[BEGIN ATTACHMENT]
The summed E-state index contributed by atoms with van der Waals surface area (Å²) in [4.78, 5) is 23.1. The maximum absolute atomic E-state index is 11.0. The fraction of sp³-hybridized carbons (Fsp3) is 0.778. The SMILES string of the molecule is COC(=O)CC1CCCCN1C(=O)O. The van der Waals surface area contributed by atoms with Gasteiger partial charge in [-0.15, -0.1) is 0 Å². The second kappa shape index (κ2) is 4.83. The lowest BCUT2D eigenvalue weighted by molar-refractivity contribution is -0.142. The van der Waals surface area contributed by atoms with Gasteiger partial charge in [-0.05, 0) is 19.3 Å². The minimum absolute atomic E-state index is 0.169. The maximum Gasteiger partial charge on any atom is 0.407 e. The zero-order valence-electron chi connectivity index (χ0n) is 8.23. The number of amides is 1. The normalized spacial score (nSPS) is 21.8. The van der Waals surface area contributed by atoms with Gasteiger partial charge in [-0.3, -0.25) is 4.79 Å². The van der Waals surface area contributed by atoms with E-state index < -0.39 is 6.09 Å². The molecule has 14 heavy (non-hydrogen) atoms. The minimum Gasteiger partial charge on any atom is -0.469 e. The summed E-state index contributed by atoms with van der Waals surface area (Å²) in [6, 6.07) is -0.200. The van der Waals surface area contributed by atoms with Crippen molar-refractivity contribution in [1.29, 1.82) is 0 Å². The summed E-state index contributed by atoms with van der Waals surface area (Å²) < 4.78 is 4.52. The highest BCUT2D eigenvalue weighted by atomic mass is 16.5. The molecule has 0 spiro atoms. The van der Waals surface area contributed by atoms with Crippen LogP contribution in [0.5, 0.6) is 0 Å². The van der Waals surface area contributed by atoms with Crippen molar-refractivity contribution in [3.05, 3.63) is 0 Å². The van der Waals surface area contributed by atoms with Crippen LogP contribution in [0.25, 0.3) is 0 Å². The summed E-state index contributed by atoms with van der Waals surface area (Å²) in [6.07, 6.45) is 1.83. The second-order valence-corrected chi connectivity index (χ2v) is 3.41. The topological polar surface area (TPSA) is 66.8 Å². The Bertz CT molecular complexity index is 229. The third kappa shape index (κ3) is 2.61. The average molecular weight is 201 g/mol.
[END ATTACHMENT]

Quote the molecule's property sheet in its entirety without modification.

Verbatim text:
The summed E-state index contributed by atoms with van der Waals surface area (Å²) in [4.78, 5) is 23.1. The maximum absolute atomic E-state index is 11.0. The fraction of sp³-hybridized carbons (Fsp3) is 0.778. The SMILES string of the molecule is COC(=O)CC1CCCCN1C(=O)O. The van der Waals surface area contributed by atoms with Gasteiger partial charge in [-0.15, -0.1) is 0 Å². The second kappa shape index (κ2) is 4.83. The lowest BCUT2D eigenvalue weighted by molar-refractivity contribution is -0.142. The van der Waals surface area contributed by atoms with Gasteiger partial charge in [-0.05, 0) is 19.3 Å². The minimum absolute atomic E-state index is 0.169. The maximum Gasteiger partial charge on any atom is 0.407 e. The zero-order valence-electron chi connectivity index (χ0n) is 8.23. The number of amides is 1. The normalized spacial score (nSPS) is 21.8. The van der Waals surface area contributed by atoms with Gasteiger partial charge in [-0.3, -0.25) is 4.79 Å². The van der Waals surface area contributed by atoms with E-state index < -0.39 is 6.09 Å². The molecule has 14 heavy (non-hydrogen) atoms. The minimum Gasteiger partial charge on any atom is -0.469 e. The summed E-state index contributed by atoms with van der Waals surface area (Å²) in [6, 6.07) is -0.200. The van der Waals surface area contributed by atoms with Crippen molar-refractivity contribution in [1.29, 1.82) is 0 Å². The summed E-state index contributed by atoms with van der Waals surface area (Å²) < 4.78 is 4.52. The highest BCUT2D eigenvalue weighted by atomic mass is 16.5. The molecule has 0 spiro atoms. The van der Waals surface area contributed by atoms with Crippen LogP contribution in [0.5, 0.6) is 0 Å². The van der Waals surface area contributed by atoms with Crippen molar-refractivity contribution in [3.05, 3.63) is 0 Å². The van der Waals surface area contributed by atoms with Crippen LogP contribution in [0.25, 0.3) is 0 Å². The summed E-state index contributed by atoms with van der Waals surface area (Å²) in [6.07, 6.45) is 1.83. The second-order valence-corrected chi connectivity index (χ2v) is 3.41. The topological polar surface area (TPSA) is 66.8 Å². The Bertz CT molecular complexity index is 229. The third kappa shape index (κ3) is 2.61. The average molecular weight is 201 g/mol.